A new year is a time for new beginnings, whether we’re pursuing goals or changing careers. At this time of the year, people are thinking about making life changes. But how do we achieve them? How can we maximize the good intentions and energy of a fresh start and turn that into concrete results that last?
We all usually know when we’re not happy, or when we want to change something. But when it comes to figuring out how to make changes and where to start, somehow we usually get stuck. How do we know that we’re choosing the right goals? Our wish for self-improvement can be sometimes very overwhelming. There’s going to be hundreds of things you’re going to attempt this year. Bunch of them you will have to do either for your work or in your private life. So are they actually the right things to pursue?
Only you can answer that question. What would it be? What would be that extraordinary thing that you could accomplish? Is that something in your career or in your business, or your marriage, or your health? So think carefully, what would make this year extraordinary? There is no one-size-fits-all answer to the question.
However, one of the things that all the research shows about setting goals is that when people try too many, they get overwhelmed. People have a lot of things they want to accomplish when they think about self-improvement, but this multiplicity of goals actually works against you because it divides your focus. When our focus get’s scattered over too many goals, then we really run the risk of sabotaging real progress. In order to avoid this and to avoid all negativity that comes with it, like feelings of frustration and unnecessary stress it is essential to make priorities.
How to set right goals
We’ve got to narrow the focus and really lock in on seven to no more than ten goals that we’re going to shoot for for the entire year. Even those numbers need to be divided by the deadlines through the year so that we’re not trying to do too much at once. When we’re thinking about productivity, we often think in terms of just getting more done. But it’s not really about that, is it? It’s really about getting the right things done, not about getting more things done.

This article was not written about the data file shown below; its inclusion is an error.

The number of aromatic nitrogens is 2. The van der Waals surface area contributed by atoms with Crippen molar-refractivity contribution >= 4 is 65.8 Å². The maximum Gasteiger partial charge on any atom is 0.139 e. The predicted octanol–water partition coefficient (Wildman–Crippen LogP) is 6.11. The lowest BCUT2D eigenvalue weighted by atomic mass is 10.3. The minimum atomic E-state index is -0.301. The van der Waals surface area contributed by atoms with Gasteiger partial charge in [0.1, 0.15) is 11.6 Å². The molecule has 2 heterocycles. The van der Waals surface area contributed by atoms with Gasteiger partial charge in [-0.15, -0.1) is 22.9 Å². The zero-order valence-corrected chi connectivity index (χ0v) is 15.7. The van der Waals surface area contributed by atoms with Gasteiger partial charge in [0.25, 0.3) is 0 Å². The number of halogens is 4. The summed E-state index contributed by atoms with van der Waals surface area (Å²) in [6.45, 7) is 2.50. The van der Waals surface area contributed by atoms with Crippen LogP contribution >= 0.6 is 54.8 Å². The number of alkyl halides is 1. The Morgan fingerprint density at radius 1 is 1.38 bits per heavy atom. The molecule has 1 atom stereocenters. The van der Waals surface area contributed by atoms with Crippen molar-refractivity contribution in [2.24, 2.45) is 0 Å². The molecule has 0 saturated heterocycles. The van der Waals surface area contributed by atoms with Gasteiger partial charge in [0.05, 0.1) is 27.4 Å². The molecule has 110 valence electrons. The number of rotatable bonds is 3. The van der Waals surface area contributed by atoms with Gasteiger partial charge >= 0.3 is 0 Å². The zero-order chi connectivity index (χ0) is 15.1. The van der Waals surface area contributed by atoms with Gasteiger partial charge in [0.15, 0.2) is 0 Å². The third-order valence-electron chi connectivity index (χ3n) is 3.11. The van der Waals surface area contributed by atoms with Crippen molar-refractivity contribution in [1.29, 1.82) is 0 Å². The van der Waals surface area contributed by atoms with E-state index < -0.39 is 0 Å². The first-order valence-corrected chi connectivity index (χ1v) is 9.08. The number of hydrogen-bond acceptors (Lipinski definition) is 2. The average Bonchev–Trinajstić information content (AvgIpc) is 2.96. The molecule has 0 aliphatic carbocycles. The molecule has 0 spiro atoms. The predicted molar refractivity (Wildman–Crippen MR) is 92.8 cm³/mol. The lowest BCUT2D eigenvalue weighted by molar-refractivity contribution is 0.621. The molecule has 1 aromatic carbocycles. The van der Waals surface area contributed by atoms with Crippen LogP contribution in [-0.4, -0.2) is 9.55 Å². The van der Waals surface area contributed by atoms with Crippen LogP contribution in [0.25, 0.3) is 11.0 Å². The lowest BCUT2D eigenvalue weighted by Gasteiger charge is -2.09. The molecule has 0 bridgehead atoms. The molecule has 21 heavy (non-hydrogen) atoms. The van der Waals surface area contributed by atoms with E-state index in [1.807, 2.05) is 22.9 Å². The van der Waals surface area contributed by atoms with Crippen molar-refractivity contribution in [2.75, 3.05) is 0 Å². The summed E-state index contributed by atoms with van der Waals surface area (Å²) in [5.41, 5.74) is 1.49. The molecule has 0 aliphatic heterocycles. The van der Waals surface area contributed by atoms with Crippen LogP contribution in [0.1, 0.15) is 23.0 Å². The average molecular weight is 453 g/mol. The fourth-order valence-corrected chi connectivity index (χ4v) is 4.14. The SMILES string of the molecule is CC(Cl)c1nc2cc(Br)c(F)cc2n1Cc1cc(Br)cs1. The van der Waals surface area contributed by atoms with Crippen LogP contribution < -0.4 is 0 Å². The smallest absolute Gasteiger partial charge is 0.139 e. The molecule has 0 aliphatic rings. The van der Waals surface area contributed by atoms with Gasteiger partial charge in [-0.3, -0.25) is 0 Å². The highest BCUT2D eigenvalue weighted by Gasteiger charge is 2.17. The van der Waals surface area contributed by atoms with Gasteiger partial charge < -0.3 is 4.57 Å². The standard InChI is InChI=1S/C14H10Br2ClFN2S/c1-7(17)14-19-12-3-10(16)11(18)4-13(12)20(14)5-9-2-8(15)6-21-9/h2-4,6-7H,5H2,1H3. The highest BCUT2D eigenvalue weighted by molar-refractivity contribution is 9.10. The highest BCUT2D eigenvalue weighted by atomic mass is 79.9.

Basically it all comes down to narrowing that list of goals down and coming up with some sort of a realistic, achievable plan. And it all starts with clarity about what it is that you want for you life. Most people don’t take time or pause long enough to really think about what it is that they want. What do you want for yourself as a private person (spiritual, intellectual, emotional, physical life)? Secondly you need to think about your social relationships, about yourself as a social person (family, friends, colleagues). Think carefully about the quality of those relationships, what needs to be changed. Third aspect is that of our vocation, hobbies and finances. Are you unhappy at your current job? Looking for some new challenges and changes?
When you answer all these questions and get some clarity and perspective, you need to sit down and write it down on piece of paper. Articulate all that by writing it down. One of the biggest mistakes people make mistake is that they have these vague aspirations. They have these dreams and goals, but they’re not written down.
Let’s make it happen!
Having a goal, having intentionality, having clarity. That all makes a lot of sense, but that might not be enough if we can’t actually turn that into new behaviors and new habits. How can we actually change patterns of our behavior? Problem is in our head! Some of us have certain limiting belifes which hold us back. They keep us from behaving in a certain way because we think maybe that we’re too old or that we’re too young, or we don’t have enough experience, have enough education. The problem is is that limiting beliefs are typically in our head. They don’t exist out there, although we tend to externalize them. You need to identify those limiting beliefs and replace them with more proactive thoughts.
Good strategy and approach is always important, SMART framework is one of them. SMART is an acronym for Specific, Measurable, Attainable, Realistic, and Time-based. For all three most important aspects of your life private, social, professional you can apply this approach. The people that really achieve big results in their lives aren’t smarter than you. They’re not more educated, they’re not more experienced. They’re people usually that have clarity and people that have courage to step out of their comfort zones. That’s the only difference. People can accomplish an enormous amount if they’re willing to work to get clarity, and if they’re willing to be brave.
Be smart, be healthy and reach your full physical and psychological potential, reach your equilibrium.
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